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Politics This Morning: Trudeau in Montreal for First Ministers’ Meeting

By Beatrice Paez       

Human rights activists are gathering in Ottawa today for a presser on a recent report released by the UN Committee Against Torture, which found that Indigenous women continue to be coerced into sterilization.

Prime Minister Justin Trudeau, pictured, and Intergovernmental Affairs Minister Dominic LeBlanc are Montreal for the first ministers' conference, where discussions are expected to focus on the energy sector and trade. The Hill Times file photograph by Andrew Meade
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Good Friday morning,

Here’s what’s happening today:

Prime Minister Justin Trudeau and Intergovernmental Affairs Minister Dominic LeBlanc are Montreal for the first ministers’ conference, where, at the urging of Alberta Premier Rachel Notley and Saskatchewan Premier Scott Moe, they plan to discuss the plunging oil prices and challenges facing the energy sector. The meeting will be the first one for Ontario Premier Doug Ford and CAQ Leader François Legault, since they came into office. Mr. Ford has threatened to boycott the meeting, or to duck out early, if his concerns about the carbon tax aren’t addressed.

The PM’s agenda includes a 7:30 a.m. meeting with national Indigenous leaders. At around 10 a.m., Mr. Trudeau, Mr. LeBlanc, Finance Minister Bill Morneau, Environment Minister Catherine McKenna, and David MacNaughton, Canada’s ambassador to the U.S., are all scheduled to meet with premiers. Talks are likely to focus on the trade. B.C. Premier John Horgan also has a one-on-one meeting with the prime minister at around 5 p.m.

  • Mr. Morneau is also slated to participate in an armchair talk on the economy, hosted by Conseil du patronat du Québec at 8 a.m. This will be at the Sheraton Hotel downtown.
  • Agriculture Minister Lawrence MacAulay is in Belle River, P.E.I., for an announcement related to funding oilseed development (9 a.m. at the Atlantic Soy Corp.).
  • Human rights activists are gathering in Ottawa today for a presser on a recent report released by the UN Committee Against Torture, which found that Indigenous women continue to be coerced into sterilization. The presser is at 10 a.m. in the Charles Lynch room. Assembly of First Nations Chief Perry Bellegarde, among other advocates, have called for investigations.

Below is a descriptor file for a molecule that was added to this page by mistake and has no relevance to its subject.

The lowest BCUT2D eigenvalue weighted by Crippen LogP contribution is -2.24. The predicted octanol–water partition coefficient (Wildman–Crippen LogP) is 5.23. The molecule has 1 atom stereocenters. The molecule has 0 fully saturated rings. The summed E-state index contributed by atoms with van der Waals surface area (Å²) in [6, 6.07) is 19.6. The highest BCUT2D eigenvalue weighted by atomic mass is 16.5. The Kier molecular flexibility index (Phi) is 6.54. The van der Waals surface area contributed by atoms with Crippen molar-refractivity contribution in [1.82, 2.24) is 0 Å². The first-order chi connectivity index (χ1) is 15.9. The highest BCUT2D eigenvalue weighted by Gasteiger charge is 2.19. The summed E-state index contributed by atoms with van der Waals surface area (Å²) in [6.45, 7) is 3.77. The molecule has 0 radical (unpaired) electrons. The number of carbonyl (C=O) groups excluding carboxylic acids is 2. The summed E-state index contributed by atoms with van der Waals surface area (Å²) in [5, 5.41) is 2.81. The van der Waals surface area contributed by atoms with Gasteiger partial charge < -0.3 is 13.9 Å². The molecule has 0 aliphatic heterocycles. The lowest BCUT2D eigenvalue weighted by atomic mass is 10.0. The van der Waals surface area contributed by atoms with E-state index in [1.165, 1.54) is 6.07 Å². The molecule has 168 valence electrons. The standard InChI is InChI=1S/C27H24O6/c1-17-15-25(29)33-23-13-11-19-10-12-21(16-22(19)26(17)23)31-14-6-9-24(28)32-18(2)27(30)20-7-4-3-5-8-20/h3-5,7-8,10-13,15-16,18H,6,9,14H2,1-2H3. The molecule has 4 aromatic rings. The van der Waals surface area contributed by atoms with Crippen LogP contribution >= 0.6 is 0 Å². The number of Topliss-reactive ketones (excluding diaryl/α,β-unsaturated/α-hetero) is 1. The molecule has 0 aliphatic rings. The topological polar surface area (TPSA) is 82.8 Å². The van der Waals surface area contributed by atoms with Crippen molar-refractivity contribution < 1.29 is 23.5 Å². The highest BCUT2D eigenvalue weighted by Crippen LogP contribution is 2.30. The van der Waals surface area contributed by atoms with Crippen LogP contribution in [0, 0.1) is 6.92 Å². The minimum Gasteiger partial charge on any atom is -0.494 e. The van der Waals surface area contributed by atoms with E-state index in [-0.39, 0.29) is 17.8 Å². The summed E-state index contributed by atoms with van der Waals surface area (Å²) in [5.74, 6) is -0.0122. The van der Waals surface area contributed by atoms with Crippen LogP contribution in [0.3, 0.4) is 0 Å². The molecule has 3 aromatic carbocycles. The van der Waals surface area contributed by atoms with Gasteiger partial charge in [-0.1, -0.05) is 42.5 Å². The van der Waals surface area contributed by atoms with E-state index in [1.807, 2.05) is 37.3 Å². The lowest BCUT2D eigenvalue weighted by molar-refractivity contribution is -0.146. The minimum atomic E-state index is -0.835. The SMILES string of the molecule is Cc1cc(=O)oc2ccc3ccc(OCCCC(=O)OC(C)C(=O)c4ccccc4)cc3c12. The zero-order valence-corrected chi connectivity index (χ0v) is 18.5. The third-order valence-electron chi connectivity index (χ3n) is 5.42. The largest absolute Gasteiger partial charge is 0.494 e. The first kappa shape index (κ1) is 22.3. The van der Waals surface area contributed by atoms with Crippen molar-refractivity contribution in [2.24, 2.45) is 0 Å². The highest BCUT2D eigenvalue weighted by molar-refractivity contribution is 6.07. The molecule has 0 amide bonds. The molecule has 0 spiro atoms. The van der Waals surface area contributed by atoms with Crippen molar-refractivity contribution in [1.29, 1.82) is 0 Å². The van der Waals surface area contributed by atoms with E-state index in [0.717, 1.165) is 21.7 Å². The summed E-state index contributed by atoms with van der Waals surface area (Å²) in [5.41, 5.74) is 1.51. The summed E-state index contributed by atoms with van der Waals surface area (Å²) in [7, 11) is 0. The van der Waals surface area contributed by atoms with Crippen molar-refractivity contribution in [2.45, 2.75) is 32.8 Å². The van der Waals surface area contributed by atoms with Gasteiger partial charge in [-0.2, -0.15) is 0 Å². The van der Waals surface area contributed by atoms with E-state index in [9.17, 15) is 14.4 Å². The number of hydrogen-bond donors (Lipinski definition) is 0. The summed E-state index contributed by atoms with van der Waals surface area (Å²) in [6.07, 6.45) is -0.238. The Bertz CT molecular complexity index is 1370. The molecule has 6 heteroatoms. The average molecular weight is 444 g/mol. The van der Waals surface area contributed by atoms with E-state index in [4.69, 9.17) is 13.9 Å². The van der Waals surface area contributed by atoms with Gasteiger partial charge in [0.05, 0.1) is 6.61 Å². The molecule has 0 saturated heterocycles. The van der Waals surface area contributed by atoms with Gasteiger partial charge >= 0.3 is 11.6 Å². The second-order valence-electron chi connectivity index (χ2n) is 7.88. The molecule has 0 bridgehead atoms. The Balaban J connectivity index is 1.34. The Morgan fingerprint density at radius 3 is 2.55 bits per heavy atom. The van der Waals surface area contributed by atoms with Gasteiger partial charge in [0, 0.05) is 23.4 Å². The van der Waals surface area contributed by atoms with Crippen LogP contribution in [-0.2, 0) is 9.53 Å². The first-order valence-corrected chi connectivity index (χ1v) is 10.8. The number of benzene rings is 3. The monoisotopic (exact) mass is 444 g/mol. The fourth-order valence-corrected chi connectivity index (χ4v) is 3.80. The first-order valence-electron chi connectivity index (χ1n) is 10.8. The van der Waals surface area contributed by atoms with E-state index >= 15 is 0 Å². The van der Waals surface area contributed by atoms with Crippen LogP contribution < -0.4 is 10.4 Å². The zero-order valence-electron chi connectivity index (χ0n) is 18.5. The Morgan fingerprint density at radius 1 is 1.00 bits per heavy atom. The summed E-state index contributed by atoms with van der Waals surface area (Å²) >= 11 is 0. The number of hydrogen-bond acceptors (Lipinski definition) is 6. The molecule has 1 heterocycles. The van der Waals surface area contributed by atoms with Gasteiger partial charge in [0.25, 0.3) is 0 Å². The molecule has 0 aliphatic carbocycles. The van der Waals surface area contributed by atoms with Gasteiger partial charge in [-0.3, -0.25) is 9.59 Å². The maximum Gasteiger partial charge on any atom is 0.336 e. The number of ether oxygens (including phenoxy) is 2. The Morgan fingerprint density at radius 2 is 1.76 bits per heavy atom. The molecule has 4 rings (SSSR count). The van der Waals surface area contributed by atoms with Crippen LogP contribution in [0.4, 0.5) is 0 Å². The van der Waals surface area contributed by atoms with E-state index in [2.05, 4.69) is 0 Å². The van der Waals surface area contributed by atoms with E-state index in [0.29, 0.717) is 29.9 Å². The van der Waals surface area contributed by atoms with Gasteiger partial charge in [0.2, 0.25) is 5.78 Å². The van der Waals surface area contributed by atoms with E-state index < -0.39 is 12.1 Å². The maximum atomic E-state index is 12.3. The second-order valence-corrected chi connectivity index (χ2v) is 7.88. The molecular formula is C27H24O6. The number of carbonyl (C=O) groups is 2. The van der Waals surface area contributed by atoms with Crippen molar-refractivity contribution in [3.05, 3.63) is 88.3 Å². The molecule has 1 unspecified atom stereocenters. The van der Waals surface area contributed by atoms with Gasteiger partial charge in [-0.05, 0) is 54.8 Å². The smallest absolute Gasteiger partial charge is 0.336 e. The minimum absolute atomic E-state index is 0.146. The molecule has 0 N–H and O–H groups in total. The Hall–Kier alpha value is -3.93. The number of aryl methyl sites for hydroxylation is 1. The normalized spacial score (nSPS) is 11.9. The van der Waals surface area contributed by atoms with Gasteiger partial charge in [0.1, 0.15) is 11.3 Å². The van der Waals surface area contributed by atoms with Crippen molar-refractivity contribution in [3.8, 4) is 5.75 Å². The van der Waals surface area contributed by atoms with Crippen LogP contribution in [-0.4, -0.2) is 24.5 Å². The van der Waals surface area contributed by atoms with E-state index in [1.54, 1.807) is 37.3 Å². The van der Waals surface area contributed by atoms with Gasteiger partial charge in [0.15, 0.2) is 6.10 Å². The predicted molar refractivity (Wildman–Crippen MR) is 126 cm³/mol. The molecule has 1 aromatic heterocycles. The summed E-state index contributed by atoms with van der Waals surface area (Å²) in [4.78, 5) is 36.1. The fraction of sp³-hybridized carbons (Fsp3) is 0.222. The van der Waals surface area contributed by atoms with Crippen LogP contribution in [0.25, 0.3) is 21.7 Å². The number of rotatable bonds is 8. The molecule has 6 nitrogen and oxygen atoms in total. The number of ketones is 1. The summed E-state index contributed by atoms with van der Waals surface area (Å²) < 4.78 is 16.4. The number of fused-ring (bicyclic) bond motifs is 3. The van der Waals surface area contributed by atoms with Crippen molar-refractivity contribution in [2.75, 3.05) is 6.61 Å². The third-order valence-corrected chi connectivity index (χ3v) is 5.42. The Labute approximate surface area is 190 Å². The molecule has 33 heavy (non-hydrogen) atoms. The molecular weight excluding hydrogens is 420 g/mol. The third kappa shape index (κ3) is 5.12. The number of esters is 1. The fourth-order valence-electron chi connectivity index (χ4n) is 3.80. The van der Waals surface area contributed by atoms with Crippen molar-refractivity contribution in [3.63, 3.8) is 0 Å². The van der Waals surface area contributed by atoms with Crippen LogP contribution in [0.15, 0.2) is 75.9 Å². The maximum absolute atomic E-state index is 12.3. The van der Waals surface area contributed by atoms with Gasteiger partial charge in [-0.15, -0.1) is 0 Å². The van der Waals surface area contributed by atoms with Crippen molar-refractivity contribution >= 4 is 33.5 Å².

Committee meetings of note:

  • Senators on the National Finance Committee meet at 9 a.m. for a clause-by-clause consideration of Bill C-86, the feds’ wide-ranging budget bill. They’ll be in room nine of the Victoria Building.
  • The House Committee on the Status of Women meets for a briefing on the government’s efforts “to immediately end the practice of forced and coerced sterilization of Indigenous women.” That’s at 3:30 p.m. in room 415, Wellington Building.
  • The House National Defence Committee will meet in camera for a briefing on the geopolitical and military interests at play in the “context of Russian hostility and aggression.” It meets at 3:30 p.m. in room 112-N, Centre Block.

What the newsroom’s reading:

  • Trudeau says he knew in advance of pending arrest of Huawei executive: The PM said there was no political motivation behind the executive’s possible extradition to the U.S. (via Globe and Mail)
  • Canada spent months on Saudi diplomacy before embassy suggested tweet behind firestorm: Ottawa was part of a multilateral effort that sought to apply pressure on the Saudi regime to release human rights activists before the tweet that ostensibly disrupted relations was sent. (via Global News)
  • Liberals revamp contentious anti-abortion test for summer jobs funding: Instead, the 2019 version of the program asks applicants to declare they won’t infringe on the legal rights of Canadians. (via the Canadian Press)
  • Powerful Senate committee wants to meet in secret more often: Independent Sen. Sabi Marwah, who chairs the Senate’s Internal Economy Board Committee, is pushing for new rules that would give the body more discretion to meet away from public view. (via CBC News)

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